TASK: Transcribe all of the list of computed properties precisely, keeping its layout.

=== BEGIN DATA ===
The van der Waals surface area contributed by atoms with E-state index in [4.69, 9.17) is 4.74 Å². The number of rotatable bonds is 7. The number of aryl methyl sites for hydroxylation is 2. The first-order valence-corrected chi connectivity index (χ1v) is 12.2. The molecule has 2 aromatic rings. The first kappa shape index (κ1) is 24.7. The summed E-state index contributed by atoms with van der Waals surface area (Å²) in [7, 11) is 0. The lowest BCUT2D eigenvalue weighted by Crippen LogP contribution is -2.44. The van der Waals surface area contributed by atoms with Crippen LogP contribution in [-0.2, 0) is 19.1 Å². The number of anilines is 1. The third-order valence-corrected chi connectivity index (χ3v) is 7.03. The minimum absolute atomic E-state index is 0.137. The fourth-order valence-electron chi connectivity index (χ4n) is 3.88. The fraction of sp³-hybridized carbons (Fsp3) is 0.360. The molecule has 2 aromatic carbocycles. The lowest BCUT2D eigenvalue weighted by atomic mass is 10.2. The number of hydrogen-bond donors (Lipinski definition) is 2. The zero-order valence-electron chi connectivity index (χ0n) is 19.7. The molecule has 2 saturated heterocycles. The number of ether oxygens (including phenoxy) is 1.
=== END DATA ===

The van der Waals surface area contributed by atoms with E-state index in [4.69, 9.17) is 4.74 Å². The number of rotatable bonds is 7. The number of aryl methyl sites for hydroxylation is 2. The first-order valence-corrected chi connectivity index (χ1v) is 12.2. The molecule has 2 aromatic rings. The first kappa shape index (κ1) is 24.7. The summed E-state index contributed by atoms with van der Waals surface area (Å²) in [7, 11) is 0. The lowest BCUT2D eigenvalue weighted by Crippen LogP contribution is -2.44. The van der Waals surface area contributed by atoms with Crippen LogP contribution in [-0.2, 0) is 19.1 Å². The number of anilines is 1. The third-order valence-corrected chi connectivity index (χ3v) is 7.03. The minimum absolute atomic E-state index is 0.137. The fourth-order valence-electron chi connectivity index (χ4n) is 3.88. The fraction of sp³-hybridized carbons (Fsp3) is 0.360. The molecule has 2 aromatic carbocycles. The lowest BCUT2D eigenvalue weighted by atomic mass is 10.2. The number of hydrogen-bond donors (Lipinski definition) is 2. The zero-order valence-electron chi connectivity index (χ0n) is 19.7. The molecule has 2 saturated heterocycles. The number of ether oxygens (including phenoxy) is 1.